It’s a small world… or: Just because you can’t see it doesn’t mean it’s not there!
What are Protozoa ? <ul><li>Protozoa are single-celled organisms </li></ul><ul><li>One cell can perform all the living functions (feeding, movement, reproduction) multicellular organisms – such as worms or humans - need a large number of cells for </li></ul><ul><li>Protozoa have developed many different ‘ways of life’ (parasitic, free-living) in terrestrial and marine environments </li></ul><ul><li>They are everywhere! </li></ul>
What are Foraminifera ? <ul><li>Foraminifera are a group of Protozoa that are exclusively marine </li></ul><ul><li>There are pelagic and benthic Foraminifera </li></ul><ul><li>They occur everywhere in the oceans </li></ul><ul><li>Forams are particularly abundant in low temperature environments – e.g. the deep sea and polar seas – they appear to be the most common group of protozoa in Antarctic benthic environments! </li></ul>
There are different kinds of Forams… <ul><li>… some Forams are soft-bodied – they have an organic wall… </li></ul>
… agglutinated Foraminifera make their tests out of sediment particles…
… calcareous Foraminifera have shells made from calcium carbonate…
Investigates the impact of food input on the benthic environment and the organisms living on the Western Antarctic Peninsula shelf. FOODBANCS: Food for the B enthos on the An tarctic C ontinental S helf PIs Craig Smith, UH and Dave DeMaster, NCSU 1999-2000
<ul><li>Foraminifera show a strong specific response to pulsed food input </li></ul><ul><li>They are able to ingest a large part of freshly deposited organic matter quickly </li></ul><ul><li>Forams respond directly to food availability - other groups, e.g. nematode or polychaete worms, show a delayed response or no response at all. </li></ul>Why Forams?
What’s special about Forams? <ul><li>Being Protozoa, they can reproduce much faster than metazoa (asexual multiple fission) </li></ul><ul><li>A solid calcareous or agglutinated test provides protection against environmental factors and (arguably) predators </li></ul><ul><li>Forams have a high potential turnover rate - they can ‘burn’ a high amount of organic matter in a short period of time </li></ul><ul><li>Their reticulopodial net is a highly efficient food gathering apparatus (conveyor-belt movement) </li></ul>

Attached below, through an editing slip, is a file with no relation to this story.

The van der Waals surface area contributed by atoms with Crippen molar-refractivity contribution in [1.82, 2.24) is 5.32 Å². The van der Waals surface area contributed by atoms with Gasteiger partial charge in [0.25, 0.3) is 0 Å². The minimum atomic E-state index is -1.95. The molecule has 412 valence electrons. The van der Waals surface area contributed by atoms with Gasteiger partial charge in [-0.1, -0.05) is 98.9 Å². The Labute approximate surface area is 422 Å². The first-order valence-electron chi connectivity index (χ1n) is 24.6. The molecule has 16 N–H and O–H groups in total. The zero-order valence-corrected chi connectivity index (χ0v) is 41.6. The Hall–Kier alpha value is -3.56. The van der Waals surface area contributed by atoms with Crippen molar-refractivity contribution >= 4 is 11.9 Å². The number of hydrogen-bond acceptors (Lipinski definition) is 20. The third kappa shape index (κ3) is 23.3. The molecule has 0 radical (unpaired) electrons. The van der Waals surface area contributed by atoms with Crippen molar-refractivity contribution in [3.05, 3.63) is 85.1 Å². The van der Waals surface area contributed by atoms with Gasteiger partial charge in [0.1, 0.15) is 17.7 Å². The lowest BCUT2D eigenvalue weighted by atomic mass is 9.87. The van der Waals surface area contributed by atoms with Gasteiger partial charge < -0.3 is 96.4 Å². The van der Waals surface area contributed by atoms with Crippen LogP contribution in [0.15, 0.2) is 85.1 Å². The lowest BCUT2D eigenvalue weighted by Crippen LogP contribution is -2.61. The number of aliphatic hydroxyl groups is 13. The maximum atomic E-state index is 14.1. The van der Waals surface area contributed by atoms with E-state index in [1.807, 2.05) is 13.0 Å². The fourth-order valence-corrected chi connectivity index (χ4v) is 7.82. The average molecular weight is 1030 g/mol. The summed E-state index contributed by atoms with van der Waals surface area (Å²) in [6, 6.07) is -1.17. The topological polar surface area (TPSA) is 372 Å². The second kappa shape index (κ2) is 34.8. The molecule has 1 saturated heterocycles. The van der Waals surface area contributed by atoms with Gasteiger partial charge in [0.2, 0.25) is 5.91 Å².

FOODBANCS: Abundances of Foraminifera in the >300 m size class <ul><li>Agglutinated foraminifera are more abundant than metazoa in the macrobenthic size class (>300 m) in the topmost sediment layer (0-0.5 cm) </li></ul><ul><li>Metazoan organisms are more abundant in the 0.5-1.0 cm layer below </li></ul><ul><li>Organic matter from the spring phytoplankton bloom is most likely be processed to a great extent by foraminifera before metazoan organisms can get to it </li></ul>
Food that’s good for you (and other critters): Polyunsaturated Fatty Acids (PUFAs) <ul><li>PUFAs are a group of fatty acids – components of fats and oils – which are only produced by a small number of organisms, but needed by many </li></ul><ul><li>In the marine environment, photosynthetic organisms such as diatoms and flagellates produce PUFAs in high amounts </li></ul>
What are PUFAs good for? <ul><li>PUFAs are important for certain cell membrane properties, e.g. preservation of membrane fluidity under high pressure or low temperature (deep-sea, Antarctic!!) </li></ul><ul><li>Certain fish species need PUFAs in neural tissue (retinas and brain) </li></ul><ul><li>PUFAs are precursors for a number of animal hormones </li></ul><ul><li>Phytoplankton with high PUFA content supports higher zooplankton biomass – the availability of PUFAs is a limiting factor </li></ul>
FOODBANCS: results from lipid analysis <ul><li>Three of the most abundant species of Foraminifera feed very selectively on certain components of freshly deposited organic matter </li></ul><ul><li>There is some indication that certain species ingest and decompose that part of the phytodetritus which is rich in PUFAs and thus make it unavailable for other organisms </li></ul>
Objectives at Palmer <ul><li>Time series: development of fatty acid profiles of an abundant calcareous foraminiferal species – Globocassidulina crassa - in January-February </li></ul><ul><li>Feeding experiments on G. crassa – decomposition of the ‘high quality’ part of phytoplankton? </li></ul><ul><li>Suhr & Pond (2006) Deep Sea Research Part II, Volume 53, Issues 8-10 </li></ul>
So… <ul><li>Foraminifera have a potentially very important and complex role in areas with a pulsed food input such as the Antarctic. </li></ul>